Dubai is currently creating fake rain in a bid to tackle the scorching fifty-degree weather (122°F), and they're doing it successfully!

With an average rainfall of just 4 inches, the United Arab Emirates (UAE) often sees temperatures reach record-breaking heights. So, the Middle Eastern country has had to turn to technology to combat the astonishing heat.

It was recently announced, like in an episode of Black Mirror, that the UAE had funded a project that would see drones having the capacity to influence and control the weather. The country paid $15 million towards 9 different rain-enhancement projects, which were in part created by the University of Reading in the U.K.

The drones work by zapping the clouds with an electric charge which then apparently charges the droplets in the clouds, which makes the droplets more likely to fall as rain, according to scientists.

The UAE is one of the aridest countries on earth, however, they hope the technique could help increase annual rainfall. And surprisingly, the drone technique seems to be working. Video footage released by the UAE's National Center of Meteorology shows monsoon-like downpours across the country.

Waterfalls are seen on the side of the roads as drivers struggle to navigate through the torrential downpours, despite the country being witness to one of their summer heatwaves.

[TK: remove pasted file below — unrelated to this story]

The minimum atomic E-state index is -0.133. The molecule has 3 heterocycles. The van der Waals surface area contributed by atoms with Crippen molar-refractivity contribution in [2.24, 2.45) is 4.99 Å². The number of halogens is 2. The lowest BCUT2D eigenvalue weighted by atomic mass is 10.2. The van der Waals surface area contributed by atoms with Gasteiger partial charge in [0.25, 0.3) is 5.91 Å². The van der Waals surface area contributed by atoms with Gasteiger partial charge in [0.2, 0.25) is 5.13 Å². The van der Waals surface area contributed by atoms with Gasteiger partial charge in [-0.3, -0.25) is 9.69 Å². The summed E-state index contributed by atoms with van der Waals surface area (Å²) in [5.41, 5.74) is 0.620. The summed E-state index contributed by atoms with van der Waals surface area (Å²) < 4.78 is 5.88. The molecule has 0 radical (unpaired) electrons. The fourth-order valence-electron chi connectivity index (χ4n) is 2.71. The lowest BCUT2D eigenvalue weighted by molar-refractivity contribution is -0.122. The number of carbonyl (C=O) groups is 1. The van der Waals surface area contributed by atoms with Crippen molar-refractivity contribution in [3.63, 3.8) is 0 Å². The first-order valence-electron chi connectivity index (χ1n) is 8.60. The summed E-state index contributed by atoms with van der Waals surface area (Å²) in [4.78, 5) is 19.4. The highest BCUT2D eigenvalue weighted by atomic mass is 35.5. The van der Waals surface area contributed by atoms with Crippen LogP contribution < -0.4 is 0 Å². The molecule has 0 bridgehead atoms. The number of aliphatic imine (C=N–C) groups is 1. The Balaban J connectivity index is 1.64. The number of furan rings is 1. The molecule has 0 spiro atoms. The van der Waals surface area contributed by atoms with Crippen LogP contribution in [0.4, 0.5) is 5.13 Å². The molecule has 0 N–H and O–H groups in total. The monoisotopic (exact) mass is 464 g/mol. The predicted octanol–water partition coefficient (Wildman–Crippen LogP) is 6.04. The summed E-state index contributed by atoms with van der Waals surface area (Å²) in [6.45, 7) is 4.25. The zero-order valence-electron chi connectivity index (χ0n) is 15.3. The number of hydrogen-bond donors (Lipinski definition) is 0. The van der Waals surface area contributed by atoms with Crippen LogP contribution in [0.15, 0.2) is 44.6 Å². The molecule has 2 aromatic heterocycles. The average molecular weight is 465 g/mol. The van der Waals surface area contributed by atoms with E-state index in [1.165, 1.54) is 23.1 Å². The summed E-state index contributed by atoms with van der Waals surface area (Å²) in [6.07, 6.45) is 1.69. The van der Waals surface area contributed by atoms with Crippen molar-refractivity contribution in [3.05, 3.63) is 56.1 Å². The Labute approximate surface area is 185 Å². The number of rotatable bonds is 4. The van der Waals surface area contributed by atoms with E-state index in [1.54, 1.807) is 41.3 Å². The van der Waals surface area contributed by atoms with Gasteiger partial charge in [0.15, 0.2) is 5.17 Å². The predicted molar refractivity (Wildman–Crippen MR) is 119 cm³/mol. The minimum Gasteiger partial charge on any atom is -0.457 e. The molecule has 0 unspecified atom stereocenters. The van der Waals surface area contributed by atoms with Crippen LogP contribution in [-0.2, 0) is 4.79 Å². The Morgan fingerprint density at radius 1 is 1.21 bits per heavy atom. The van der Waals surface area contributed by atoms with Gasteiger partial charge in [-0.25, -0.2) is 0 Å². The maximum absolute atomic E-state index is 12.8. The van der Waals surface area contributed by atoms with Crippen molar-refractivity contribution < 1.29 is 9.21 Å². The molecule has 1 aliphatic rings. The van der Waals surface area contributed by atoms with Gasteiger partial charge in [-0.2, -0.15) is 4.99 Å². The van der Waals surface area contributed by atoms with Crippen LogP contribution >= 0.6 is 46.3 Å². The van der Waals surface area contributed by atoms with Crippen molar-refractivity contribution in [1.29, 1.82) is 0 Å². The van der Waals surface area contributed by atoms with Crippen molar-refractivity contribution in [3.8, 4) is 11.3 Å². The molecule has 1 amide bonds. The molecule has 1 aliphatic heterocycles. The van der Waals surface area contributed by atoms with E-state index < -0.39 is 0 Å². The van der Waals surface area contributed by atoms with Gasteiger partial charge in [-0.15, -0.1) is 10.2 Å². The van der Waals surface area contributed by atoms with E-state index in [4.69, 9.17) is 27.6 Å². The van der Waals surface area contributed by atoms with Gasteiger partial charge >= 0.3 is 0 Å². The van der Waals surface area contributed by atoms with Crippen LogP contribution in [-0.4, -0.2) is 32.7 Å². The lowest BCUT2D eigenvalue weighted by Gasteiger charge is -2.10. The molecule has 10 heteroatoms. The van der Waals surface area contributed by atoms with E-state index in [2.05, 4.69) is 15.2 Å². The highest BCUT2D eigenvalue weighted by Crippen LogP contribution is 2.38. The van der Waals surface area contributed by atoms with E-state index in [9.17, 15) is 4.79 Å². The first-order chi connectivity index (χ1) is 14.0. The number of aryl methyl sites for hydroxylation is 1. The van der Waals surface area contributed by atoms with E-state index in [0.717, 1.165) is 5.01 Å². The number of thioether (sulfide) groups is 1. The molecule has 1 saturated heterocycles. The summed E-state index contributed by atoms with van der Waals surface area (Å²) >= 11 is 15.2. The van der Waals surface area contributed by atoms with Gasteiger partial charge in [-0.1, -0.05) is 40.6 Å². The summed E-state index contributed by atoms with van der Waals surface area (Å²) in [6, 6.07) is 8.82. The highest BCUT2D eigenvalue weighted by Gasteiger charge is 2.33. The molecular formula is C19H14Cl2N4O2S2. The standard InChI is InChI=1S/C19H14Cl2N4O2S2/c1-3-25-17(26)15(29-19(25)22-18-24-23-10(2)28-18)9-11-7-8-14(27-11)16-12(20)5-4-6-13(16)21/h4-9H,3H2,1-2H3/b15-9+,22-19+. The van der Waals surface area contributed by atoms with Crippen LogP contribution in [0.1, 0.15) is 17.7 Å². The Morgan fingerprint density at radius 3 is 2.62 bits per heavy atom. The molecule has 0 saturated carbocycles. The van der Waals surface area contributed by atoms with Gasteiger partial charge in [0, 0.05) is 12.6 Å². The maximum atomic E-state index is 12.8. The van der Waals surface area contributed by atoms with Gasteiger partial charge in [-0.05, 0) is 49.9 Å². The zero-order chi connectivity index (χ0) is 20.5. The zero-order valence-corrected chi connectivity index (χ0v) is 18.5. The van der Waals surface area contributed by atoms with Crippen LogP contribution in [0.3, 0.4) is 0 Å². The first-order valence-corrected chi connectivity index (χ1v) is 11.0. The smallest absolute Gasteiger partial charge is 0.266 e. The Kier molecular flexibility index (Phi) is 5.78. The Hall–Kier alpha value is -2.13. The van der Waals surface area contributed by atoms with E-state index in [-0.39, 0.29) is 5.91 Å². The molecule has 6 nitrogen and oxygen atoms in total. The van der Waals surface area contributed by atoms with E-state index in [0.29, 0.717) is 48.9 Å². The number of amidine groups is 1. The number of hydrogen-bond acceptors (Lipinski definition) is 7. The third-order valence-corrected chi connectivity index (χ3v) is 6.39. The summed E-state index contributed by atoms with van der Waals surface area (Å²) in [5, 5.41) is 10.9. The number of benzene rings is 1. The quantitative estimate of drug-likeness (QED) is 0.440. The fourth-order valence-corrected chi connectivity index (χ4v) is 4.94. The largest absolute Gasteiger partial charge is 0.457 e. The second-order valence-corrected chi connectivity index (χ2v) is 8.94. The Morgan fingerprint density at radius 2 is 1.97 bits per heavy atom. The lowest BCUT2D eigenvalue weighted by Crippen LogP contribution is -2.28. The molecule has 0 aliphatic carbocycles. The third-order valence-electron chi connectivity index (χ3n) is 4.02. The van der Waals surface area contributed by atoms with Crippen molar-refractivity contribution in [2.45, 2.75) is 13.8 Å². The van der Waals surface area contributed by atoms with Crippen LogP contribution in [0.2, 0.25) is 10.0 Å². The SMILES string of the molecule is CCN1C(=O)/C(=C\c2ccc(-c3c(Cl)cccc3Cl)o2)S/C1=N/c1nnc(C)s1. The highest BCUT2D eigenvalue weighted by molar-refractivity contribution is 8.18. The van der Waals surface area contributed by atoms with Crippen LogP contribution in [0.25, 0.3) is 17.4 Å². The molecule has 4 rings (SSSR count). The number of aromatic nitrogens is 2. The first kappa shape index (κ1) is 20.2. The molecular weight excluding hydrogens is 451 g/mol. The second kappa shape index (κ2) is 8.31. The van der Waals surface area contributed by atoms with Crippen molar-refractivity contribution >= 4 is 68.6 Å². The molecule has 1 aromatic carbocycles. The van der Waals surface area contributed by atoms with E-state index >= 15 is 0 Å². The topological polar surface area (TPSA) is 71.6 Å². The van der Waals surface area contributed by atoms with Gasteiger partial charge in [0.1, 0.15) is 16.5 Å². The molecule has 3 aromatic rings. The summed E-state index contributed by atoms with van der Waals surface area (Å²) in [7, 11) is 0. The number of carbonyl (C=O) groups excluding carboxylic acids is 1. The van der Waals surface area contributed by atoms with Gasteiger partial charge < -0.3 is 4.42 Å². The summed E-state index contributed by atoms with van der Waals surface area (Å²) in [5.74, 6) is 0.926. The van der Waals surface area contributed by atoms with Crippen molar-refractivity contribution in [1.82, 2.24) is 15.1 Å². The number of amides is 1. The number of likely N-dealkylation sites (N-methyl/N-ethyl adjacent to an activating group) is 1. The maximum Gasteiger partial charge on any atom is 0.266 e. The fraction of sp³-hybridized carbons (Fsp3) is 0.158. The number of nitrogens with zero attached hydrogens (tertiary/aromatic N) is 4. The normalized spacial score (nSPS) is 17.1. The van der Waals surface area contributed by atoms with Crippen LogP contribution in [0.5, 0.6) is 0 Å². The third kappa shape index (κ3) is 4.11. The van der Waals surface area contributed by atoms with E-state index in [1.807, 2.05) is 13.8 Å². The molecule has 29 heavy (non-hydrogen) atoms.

Alya Al-Mazroui, director of the UAE's rain-enhancement science-research program, told Arab News in March: "Equipped with a payload of electric-charge emission instruments and customized sensors, these drones will fly at low altitudes and deliver an electric charge to air molecules, which should encourage precipitation."

Other modes of rain enhancement technology include launching salt missiles into clouds from planes, which scientists at the UAE's National Center of Meteorology call "cloud-seeding."

Not every cloud they seed produces rainfall, but often they do, with other countries using similar methods for their benefit. U.S ski resorts in Colorado reportedly use the method to induce heavier snowfall, and in 2008, Beijing used the technique to create a downpour elsewhere to keep the stadium dry. This involved firing rockets packed with silver iodide crystals into rainclouds over the suburbs of Beijing.

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Several videos have been shared on the Official UAE Weather's Instagram account to demonstrate the drones' success and, at a glance, you wouldn't think the videos were taken in Dubai. The drones have worked so well that yellow weather warnings have been issued in parts of the country.

As of Sunday, July 18th, the rainfall was said to be continuing throughout the UAE, which the National Centre of Meteorology credited cloud seeding efforts for, the Khaleej Times reports.

However, some fear that the UAE have gone too far in its efforts as the rain has begun to cause floods in some areas according to Wired.

The UAE is also looking into methods to preserve the rain that does hit the ground, instead of allowing it to quickly evaporate or flow off into the sea. They have begun to build dams and reservoirs to gather water that floods desert valleys. The country has around 130 dams and levees with a storage capacity of about 120 million cubic metres (more than four billion cubic feet), according to the ministry report.